A paper published in the latest issue of the Journal of Medical Screening concludes that screening women over the age of 50 and men over 65 for hypothyroidism could significantly improve the quality of life of 100,000 people in the UK.
Researchers from the Wolfson Institute of Preventive Medicine, Barts and the London School of Medicine and Dentistry, Queen Mary, University of London, have shown that screening adults for hypothyroidism (underactive thyroid) is worthwhile and would improve people’s quality of life.
Hypothyroidism arises from an underactive thyroid. The disease is often overlooked because the typical symptoms – lethargy, tiredness, weight gain, forgetfulness – are non-specific and often considered a natural consequence of ageing. Blood levels of thyroid stimulating hormone (TSH) are raised when the thyroid is underactive so research was undertaken to establish whether this could be a useful screening test for undiagnosed hypothyroidism.
The results indicate that population screening for hypothyroidism would be worthwhile. Approximately 1% of people screened would have a better quality of life, representing over 100,000 people in Britain. Professor Sir Nicholas Wald, Director of the Wolfson Institute and one of the authors of the paper says: “It is rare to be able to find chronic diseases in adults that can be identified by screening, but this research shows that screening adults for hypothyroidism would be worthwhile. The UK National Screening Committee can now consider pilot screening programmes.”
He added “We need to focus preventive medicine more on improving quality of life whenever this is achievable at a reasonable cost. Hypothyroidism screening may not save lives, but for those affected it could provide a new lease of life.”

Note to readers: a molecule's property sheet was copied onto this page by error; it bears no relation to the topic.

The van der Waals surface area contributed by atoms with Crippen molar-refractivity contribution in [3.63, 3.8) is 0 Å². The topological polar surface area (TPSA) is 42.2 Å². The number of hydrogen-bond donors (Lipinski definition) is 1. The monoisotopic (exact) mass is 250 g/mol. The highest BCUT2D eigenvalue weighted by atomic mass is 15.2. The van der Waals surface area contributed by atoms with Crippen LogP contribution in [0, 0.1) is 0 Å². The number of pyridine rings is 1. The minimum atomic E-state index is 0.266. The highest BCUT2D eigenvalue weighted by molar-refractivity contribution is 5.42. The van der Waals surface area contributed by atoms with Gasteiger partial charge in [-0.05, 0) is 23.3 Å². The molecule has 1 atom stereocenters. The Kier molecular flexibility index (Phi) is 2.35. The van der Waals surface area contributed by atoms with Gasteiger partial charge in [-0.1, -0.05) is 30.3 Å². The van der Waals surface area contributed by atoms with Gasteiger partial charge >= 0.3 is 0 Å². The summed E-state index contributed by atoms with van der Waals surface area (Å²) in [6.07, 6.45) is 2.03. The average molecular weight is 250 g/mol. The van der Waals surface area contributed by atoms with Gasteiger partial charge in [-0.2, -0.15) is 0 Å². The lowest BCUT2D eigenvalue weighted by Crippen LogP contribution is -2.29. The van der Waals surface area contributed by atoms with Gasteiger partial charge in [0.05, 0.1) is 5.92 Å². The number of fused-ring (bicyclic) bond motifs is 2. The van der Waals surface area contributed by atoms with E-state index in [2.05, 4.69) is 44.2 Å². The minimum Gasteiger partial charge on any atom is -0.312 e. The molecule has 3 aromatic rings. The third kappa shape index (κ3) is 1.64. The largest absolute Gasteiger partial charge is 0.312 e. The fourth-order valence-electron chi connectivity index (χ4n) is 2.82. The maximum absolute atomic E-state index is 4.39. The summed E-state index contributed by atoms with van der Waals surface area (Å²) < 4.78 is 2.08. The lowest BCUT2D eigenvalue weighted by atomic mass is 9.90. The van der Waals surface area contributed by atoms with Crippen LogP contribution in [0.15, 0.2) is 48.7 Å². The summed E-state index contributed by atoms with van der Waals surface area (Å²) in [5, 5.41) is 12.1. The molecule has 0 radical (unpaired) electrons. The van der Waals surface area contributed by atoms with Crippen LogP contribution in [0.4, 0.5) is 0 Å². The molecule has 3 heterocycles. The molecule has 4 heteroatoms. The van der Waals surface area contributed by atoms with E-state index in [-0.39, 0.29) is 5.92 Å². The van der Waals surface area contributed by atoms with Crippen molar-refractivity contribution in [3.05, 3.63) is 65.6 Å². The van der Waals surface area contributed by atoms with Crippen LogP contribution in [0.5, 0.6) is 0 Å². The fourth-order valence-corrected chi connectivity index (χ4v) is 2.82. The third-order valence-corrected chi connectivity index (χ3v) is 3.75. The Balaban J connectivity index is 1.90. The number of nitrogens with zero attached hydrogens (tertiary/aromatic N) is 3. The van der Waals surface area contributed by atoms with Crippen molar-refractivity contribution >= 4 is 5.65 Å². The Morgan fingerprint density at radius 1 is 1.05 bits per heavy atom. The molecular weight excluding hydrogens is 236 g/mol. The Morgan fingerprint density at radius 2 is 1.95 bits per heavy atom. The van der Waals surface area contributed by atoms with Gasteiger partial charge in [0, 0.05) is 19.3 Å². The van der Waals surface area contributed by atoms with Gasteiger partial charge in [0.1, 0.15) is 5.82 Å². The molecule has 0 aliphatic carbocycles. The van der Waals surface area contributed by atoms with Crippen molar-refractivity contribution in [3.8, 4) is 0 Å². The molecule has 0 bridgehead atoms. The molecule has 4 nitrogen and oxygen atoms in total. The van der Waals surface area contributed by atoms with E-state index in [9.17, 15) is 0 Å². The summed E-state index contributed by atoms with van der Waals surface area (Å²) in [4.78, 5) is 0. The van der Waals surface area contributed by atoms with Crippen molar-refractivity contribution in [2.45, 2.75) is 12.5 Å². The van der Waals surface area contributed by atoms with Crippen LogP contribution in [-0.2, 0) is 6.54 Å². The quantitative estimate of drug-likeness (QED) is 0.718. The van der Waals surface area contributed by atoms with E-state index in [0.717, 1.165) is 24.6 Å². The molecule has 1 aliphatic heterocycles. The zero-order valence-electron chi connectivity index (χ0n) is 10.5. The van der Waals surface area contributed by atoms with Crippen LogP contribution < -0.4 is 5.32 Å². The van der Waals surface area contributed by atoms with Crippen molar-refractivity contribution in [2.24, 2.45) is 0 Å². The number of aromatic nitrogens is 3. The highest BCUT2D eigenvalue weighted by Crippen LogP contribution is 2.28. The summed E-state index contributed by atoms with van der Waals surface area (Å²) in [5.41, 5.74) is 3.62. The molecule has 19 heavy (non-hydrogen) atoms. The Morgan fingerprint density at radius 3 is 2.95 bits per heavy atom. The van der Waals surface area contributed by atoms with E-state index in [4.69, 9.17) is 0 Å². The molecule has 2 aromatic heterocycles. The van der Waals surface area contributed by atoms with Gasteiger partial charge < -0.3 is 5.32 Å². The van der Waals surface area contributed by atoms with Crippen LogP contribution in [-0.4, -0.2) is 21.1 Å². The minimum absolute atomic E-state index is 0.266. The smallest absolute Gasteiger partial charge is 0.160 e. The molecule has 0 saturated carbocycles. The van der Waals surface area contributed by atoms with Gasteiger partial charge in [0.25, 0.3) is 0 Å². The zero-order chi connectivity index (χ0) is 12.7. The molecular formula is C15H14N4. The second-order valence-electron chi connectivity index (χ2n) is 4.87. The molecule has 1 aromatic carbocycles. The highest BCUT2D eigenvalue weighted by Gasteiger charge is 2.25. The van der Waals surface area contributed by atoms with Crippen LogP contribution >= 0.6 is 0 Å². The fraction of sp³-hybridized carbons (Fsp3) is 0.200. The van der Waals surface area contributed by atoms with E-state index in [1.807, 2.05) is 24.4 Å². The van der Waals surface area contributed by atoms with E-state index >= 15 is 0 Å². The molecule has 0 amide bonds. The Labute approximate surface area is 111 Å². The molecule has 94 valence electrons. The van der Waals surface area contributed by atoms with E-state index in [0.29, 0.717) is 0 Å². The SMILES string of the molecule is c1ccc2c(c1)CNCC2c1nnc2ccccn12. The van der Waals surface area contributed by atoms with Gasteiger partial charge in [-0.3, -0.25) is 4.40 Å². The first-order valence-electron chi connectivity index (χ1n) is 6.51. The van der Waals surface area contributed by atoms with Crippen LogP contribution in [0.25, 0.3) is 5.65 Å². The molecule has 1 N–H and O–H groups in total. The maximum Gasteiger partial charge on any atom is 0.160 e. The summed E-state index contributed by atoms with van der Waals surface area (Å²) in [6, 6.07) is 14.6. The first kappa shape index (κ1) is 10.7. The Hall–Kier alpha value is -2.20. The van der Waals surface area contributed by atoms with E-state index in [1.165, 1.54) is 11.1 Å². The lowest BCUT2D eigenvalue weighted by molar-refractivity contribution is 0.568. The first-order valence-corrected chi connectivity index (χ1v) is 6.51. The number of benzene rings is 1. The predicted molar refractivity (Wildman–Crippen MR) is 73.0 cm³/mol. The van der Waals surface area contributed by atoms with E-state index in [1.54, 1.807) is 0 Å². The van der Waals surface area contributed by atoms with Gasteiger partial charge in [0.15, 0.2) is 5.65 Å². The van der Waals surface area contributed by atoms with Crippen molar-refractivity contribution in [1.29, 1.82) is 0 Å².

The research used a simple and powerful design, a randomized double blind cross-over trial. The TSH measurement was performed on people attending for a general health assessment (women aged 50-79 and men aged 65-79) at BUPA Wellness Centres. Over 4000 people's TSH measurements were taken and 8% of people had values high enough to justify an invitation into the trial. Of these, 110 met the inclusion criteria, 56 of whom completed the cross-over trial taking thyroxine (thyroid hormone) and a placebo in random order each for four months. The participants were asked whether they felt better on one treatment or the other, without knowing which was which. Among the 16 who had a raised TSH level a few weeks apart, the results were striking: 11 were better on thyroxine and none better on placebo, a statistically highly significant result (four felt no different). The main symptoms relieved were tiredness and loss of memory. There was no indication of harm.
An editorial in the same issue of the Journal by Dr James Haddow of the Savjani Institute for Health Research in Maine, USA, states that “This study provides evidence that even mild thyroid deficiency is associated with symptomatology and that treatment leads to improved wellbeing”.
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